… holding on …
Purple Lights of Joppa Illinois is a tense, brilliant drama that takes you from the worst to the best.
From the first moment we see Ellis, a man in his 40’s in khakis and a plaid shirt, agonizing over deodorant and picking invisible dirt out of the rug, we know that he’s crazily over-anxious about expected visitors, erratically nutty, and trying to seem “OK” like other men. When two teenage girls arrive, Monique, a Black, fast-talking self-defined “gangsta,” and Catherine, White, thin, on edge, who seems unable to look anybody in the eye, you think you’ve snagged it. He’s got himself a pair of over-young girls for sex. Monique appears obviously in charge of Catherine who seems barely able to speak and Monique had made the contact with Ellis. Monique dangerously dominates Catherine — It looks like we’re headed toward a grisly destruction of innocence.
Rapp does keep you on the edge of your seat – or thinking you might do better not to watch. But surprisingly Catherine, who seemed so morbidly shy and ashamed, takes charge. She tells Monique she wants to be alone with Ellis, sending Monique off to wait in the bedroom. We realize it’s Catherine, not Monique nor Ellis, who made this meeting happen (with some help from Facebook) but we’re not sure why. Monique, somewhat apprehensive for her friend, disappears into the bedroom.
Powerful relationships are revealed. I won’t spell them out because it’s part of the suspense. I can say that Catherine, who seemed a beleaguered, dominated girl of low intelligence, turns out to be quite a person who, at thirteen, has clear career plans to become a graphic novelist plus a plan to enable her to get to art camp in the coming summer. She’s filled with admirable purpose. And when you consider the steps she has taken in this play to get what and where she wants, and how well she succeeds by the end of it, you feel she has every chance to make it.
But what about Ellis? The more we learn about his propensity to violence and then, specifically, about the terrible thing he’s done, the more certain it seems that there’s no way Catherine can hold on to the relationship she’s bravely sought from him, in fact, no way she (nor the audience) can forgive him. Wrong again.
Catherine keeps seeking: she doesn’t give up on Ellis. And Adam Rapp has more to say about him. You think he’s done the worst thing possible – but there’s another way to look at it. We come to understand, partly through information from Barrett, Ellis’s visiting nurse, that while the play has confronted us with mortal violence and visible brutality to make you wince – not only from Ellis — we haven’t witnessed evil. Catherine holds on, and we learn from this thirteen-year old girl: don’t be so fast the judge others.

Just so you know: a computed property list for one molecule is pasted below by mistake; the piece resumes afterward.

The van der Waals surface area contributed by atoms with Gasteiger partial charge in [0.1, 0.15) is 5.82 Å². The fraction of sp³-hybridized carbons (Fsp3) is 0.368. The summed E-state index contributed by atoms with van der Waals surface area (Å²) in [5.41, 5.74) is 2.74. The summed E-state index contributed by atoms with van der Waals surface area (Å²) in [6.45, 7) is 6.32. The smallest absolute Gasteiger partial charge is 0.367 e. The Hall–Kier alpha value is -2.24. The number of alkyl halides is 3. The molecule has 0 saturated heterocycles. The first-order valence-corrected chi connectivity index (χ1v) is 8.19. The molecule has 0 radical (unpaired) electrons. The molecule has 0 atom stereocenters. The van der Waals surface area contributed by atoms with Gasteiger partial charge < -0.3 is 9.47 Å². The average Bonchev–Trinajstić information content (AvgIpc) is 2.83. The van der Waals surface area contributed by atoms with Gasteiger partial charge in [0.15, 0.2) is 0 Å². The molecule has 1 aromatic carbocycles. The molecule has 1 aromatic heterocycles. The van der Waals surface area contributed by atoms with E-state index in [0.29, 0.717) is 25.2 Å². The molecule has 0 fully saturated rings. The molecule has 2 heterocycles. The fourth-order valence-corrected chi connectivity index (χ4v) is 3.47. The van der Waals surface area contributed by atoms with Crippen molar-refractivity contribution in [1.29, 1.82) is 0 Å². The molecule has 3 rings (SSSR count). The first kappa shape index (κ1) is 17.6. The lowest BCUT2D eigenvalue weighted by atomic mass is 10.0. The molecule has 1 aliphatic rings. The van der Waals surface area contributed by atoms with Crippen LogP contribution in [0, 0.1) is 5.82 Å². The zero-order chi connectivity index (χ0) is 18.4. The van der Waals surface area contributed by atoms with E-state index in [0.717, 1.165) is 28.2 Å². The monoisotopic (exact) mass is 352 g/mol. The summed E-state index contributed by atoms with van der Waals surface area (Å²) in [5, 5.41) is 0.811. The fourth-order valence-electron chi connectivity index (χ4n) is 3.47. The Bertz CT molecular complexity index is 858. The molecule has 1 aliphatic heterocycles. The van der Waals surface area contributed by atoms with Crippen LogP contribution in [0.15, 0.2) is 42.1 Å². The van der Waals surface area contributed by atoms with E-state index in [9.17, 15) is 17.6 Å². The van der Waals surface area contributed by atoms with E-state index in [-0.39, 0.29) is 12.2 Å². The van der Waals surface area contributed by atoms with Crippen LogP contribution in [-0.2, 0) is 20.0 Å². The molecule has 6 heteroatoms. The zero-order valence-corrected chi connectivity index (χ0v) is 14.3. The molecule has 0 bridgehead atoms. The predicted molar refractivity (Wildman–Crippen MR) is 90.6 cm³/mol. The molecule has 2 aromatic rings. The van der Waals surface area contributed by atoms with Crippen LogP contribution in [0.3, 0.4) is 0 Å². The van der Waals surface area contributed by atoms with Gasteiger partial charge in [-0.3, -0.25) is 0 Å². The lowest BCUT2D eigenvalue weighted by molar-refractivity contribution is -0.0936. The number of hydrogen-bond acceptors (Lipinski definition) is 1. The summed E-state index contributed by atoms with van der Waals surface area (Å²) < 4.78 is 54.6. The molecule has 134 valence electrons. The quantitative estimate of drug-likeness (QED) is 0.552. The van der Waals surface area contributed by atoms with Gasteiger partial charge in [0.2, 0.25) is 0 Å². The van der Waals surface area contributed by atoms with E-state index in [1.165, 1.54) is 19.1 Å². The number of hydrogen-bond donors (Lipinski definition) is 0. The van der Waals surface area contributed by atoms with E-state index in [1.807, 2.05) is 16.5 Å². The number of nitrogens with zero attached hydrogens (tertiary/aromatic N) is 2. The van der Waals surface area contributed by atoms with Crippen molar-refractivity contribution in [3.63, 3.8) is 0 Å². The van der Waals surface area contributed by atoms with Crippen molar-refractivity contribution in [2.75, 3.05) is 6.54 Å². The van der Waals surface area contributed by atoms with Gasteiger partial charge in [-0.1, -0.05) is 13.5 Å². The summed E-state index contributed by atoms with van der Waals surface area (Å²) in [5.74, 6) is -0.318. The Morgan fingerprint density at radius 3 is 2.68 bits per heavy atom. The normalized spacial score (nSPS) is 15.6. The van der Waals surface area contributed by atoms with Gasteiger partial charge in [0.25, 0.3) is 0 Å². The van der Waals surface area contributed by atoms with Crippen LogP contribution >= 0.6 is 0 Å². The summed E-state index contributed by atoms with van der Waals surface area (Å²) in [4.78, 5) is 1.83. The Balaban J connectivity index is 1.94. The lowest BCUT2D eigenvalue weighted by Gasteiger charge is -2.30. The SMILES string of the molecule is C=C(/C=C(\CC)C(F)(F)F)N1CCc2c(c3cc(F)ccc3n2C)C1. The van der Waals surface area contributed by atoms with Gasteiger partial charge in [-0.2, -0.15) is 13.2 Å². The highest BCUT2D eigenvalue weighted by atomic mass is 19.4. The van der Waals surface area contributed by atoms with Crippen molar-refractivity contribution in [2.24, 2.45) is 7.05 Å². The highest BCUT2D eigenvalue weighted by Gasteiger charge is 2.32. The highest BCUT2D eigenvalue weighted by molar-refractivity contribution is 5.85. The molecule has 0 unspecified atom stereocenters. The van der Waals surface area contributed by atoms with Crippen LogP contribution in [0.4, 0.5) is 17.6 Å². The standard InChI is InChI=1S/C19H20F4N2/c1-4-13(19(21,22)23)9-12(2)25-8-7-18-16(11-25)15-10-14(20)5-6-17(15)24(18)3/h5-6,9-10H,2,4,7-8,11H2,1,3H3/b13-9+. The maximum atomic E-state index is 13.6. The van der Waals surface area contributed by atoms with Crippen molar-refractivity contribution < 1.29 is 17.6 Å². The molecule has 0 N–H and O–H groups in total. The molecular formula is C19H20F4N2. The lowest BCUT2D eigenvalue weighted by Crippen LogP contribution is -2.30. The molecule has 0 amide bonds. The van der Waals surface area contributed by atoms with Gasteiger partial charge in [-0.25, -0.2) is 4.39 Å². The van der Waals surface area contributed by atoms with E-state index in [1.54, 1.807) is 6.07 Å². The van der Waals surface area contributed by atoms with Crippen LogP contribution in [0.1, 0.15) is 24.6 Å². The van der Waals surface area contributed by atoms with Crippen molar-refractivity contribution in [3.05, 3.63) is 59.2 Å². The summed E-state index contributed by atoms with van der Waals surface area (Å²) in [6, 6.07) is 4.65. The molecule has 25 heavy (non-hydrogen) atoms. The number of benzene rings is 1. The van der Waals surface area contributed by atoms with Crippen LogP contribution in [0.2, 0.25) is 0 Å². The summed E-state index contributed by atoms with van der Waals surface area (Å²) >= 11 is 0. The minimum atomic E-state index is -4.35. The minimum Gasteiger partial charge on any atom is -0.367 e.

The acting and directing are extraordinary. In the role of Ellis, William Apps is completely convincing as an ordinary nice looking man struggling against his demons to maintain that semblance of conventionality and composure. This is a great performance. Katherine Reis conveys the several purposes and emotions in her young woman’s heart with fascinating subtlety. Nothing is missed: hers, too, is a great performance.
Susan Heyward is terrific as the all-out Monique, dancing, slanging, transgressive, but with a bottom line of decency that needs some prodding from Barrett, played by Connor Barrett, guardian angel on hand – and what is a guardian angel after all? A mature person with the skill to defuse destructive directions and enable fulfillment.
Adromache Chalfant’s set of Ellis’s modest home, with lighting by Keith Parham, is a checklist of bare minimum: living room with sofa, table, lamp, pale flower picture on the wall needing color, needing love. The beige rug is a portrait of Ellis’s state of being, washed, rubbed, scrubbed, cleaned hard, but with a ghostly stubborn stain.
I have to thank Adam Rapp: he has given me not one but two outstanding theater experiences in a single year, The Purple Lights Of Joppa Illinois, and his play Wolf In The River, which has just ended its run at The Flea theater, reviewed here. Rapp writes with revelatory sympathy and great humanity about those who live on the margins of society, their relationship to the more conventional, centrist world, and about the possibility of transcendence. You don’t expect dramas as saturated with brutality as Rapp’s to be inspiring but they are. I enjoyed the mythic expansiveness of Wolf In The River; The Purple Lights of Joppa Illinois is more spare: both are powerful.
In The Purple Lights of Joppa Illinois, we worry when things don’t seem to be going well for the characters, we’re relieved when they do, and we’re inspired by their determination to love. Rapp uses brutality not just for sensationalism (though that’s there), but to take you to a deeper understanding. The sense that that we ourselves may be at fault, that — in contrast to Catherine — we’re too quick to think the worst of others, heightens the impact of the stunning, breathtaking ending. I felt changed.
Purple Lights of Joppa Illinois plays at the Atlantic Stage 2 in Manhattan’s Chelsea district through June 26, 2016. For more information and tickets, click here.
The playwright makes a very real cultural contribution in his portrayal of psychiatric illness. This is, to me, a unique contribution from theater and fiction. It allows realization and understanding of severe mental illness.